Aug. 1 (Bloomberg) -- Aereo Inc. asked a judge to grant it new life, allowing it to operate like a cable-TV service and stop the “bleeding” after the U.S. Supreme Court ruled the streaming video company violated broadcasters’ copyrights.
The startup requested an emergency ruling to allow it to resume business, saying it’s fighting for survival, according to a filing in federal court in Manhattan. U.S. District Judge Alison Nathan today declined to address the company’s request, saying Aereo had “jumped the gun” and filed prematurely without authorization.
Without the permission to resume operations, Aereo said it otherwise would need time to change its service to providing exclusively recorded programming. The company hasn’t able to make money since halting operations June 28, according to the filing.
After the Supreme Court ruled Aereo violated copyrights by transmitting live and recorded broadcast programming from an antenna via the Internet, the company said it could instead operate like a cable-TV provider. The U.S. Copyright Office in July said it will hold off on taking action on granting the license needed to stream video online until the startup’s status is clarified by the courts.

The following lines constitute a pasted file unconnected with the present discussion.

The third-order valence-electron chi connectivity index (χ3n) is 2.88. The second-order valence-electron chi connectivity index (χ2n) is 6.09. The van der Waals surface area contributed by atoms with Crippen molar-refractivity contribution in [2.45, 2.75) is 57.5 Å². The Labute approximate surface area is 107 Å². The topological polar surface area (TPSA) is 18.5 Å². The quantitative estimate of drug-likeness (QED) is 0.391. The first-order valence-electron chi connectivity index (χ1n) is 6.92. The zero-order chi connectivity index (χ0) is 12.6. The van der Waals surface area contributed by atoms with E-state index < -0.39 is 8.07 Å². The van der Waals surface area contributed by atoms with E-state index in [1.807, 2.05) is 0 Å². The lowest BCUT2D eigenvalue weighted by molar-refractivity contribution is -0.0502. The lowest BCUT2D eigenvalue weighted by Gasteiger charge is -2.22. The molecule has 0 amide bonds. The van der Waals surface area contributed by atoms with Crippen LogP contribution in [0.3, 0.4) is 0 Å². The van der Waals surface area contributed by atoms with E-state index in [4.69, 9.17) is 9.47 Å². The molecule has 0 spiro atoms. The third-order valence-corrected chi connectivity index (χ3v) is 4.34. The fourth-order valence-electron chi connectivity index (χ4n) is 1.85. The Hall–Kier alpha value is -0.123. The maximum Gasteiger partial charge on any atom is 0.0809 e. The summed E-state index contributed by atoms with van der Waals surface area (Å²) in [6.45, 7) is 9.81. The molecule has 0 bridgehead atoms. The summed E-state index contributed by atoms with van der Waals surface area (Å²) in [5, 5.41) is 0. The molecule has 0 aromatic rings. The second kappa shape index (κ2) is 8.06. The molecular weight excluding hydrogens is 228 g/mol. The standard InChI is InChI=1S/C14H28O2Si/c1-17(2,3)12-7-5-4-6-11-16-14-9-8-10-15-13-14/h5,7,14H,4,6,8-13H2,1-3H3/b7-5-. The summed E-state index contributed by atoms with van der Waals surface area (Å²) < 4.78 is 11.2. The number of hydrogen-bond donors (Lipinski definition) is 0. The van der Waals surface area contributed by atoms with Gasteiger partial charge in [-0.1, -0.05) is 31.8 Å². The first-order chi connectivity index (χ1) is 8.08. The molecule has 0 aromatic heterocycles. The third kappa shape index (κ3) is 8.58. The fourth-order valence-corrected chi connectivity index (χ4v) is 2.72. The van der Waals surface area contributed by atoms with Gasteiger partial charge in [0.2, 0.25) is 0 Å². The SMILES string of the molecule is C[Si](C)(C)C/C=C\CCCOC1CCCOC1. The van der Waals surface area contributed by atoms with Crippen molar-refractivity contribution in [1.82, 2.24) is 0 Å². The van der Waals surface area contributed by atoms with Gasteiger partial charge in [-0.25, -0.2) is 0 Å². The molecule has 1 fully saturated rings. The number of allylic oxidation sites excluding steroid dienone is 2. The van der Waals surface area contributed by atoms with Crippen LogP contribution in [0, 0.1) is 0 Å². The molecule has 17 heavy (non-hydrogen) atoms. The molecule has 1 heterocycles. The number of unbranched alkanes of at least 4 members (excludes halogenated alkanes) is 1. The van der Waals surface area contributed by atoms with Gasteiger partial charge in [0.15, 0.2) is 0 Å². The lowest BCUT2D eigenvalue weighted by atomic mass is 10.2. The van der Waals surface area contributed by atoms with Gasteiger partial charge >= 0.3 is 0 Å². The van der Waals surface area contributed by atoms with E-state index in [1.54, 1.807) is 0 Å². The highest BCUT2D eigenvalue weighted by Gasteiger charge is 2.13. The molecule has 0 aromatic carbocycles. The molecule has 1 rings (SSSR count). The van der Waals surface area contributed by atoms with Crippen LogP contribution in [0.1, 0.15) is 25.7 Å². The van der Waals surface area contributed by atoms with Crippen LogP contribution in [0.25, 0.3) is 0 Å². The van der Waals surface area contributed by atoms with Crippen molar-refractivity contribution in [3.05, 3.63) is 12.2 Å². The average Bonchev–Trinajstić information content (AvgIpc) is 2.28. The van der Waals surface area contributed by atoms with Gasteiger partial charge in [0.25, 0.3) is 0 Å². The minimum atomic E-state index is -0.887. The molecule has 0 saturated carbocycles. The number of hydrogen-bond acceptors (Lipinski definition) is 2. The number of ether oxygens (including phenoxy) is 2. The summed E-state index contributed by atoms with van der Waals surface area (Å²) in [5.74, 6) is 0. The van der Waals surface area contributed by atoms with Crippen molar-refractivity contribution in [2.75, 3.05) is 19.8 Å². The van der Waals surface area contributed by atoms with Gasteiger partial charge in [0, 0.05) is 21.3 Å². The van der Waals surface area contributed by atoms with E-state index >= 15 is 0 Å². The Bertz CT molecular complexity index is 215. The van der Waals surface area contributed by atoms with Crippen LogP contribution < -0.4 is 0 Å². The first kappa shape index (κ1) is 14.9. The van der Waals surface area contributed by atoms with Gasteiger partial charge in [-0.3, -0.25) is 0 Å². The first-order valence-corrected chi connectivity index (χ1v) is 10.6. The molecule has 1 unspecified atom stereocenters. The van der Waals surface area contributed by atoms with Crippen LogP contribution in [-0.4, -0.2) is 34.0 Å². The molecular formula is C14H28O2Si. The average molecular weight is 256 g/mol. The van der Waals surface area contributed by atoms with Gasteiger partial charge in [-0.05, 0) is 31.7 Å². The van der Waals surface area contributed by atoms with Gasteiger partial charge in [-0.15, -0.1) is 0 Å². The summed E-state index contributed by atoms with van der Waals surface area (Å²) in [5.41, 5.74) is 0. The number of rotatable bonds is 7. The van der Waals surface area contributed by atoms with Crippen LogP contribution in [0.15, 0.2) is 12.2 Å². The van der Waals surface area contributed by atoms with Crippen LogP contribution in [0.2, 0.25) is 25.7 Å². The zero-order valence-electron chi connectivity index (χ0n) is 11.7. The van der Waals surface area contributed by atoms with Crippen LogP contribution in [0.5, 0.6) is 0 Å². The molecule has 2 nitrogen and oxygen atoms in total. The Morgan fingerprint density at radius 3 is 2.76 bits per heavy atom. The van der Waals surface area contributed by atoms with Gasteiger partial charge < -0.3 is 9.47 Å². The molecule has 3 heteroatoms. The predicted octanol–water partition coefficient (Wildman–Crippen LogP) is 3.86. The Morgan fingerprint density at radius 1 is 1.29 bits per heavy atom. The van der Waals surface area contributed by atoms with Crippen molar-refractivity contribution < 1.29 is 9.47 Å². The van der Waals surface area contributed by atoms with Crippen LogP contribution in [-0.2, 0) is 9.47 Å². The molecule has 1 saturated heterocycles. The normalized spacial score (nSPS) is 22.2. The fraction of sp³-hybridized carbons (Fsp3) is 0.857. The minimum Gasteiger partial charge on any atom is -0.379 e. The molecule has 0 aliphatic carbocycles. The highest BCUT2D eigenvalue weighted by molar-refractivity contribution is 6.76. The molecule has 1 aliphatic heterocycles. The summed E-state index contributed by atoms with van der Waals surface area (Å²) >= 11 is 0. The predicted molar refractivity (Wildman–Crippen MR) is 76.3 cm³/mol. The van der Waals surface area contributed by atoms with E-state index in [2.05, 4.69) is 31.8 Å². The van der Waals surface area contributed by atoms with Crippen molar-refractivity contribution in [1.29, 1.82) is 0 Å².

“Unless it is able to resume operations in the immediate future, the company will likely not survive,” Aereo said in the filing. “In the interim, Aereo is currently incurring staggering costs without accruing any revenue. The company is figuratively bleeding to death.”
Aereo’s service, which cost as little as $8 a month and was available in 11 cities, gave customers another way to watch live and recorded broadcast TV without paying for cable-TV packages.
Reinventing itself would put Aereo in the same category as the companies it set out to replace -- the major cable and satellite providers such as Comcast Corp. and DirecTV that can charge $70 a month for cable and broadcast channels.
Aereo is backed by billionaire Barry Diller, whose company IAC/InterActiveCorp took a writedown on its investment in the startup last quarter.
The cases are Aereo v. CBS Broadcasting Inc., 13-cv-03013, and American Broadcasting Cos. Inc. v. Aereo Inc., 12-cv-01540, U.S. District, Southern District of New York (Manhattan).
To contact the reporters on this story: Alex Barinka in New York at email@example.com; Edvard Pettersson in Federal court in Los Angeles at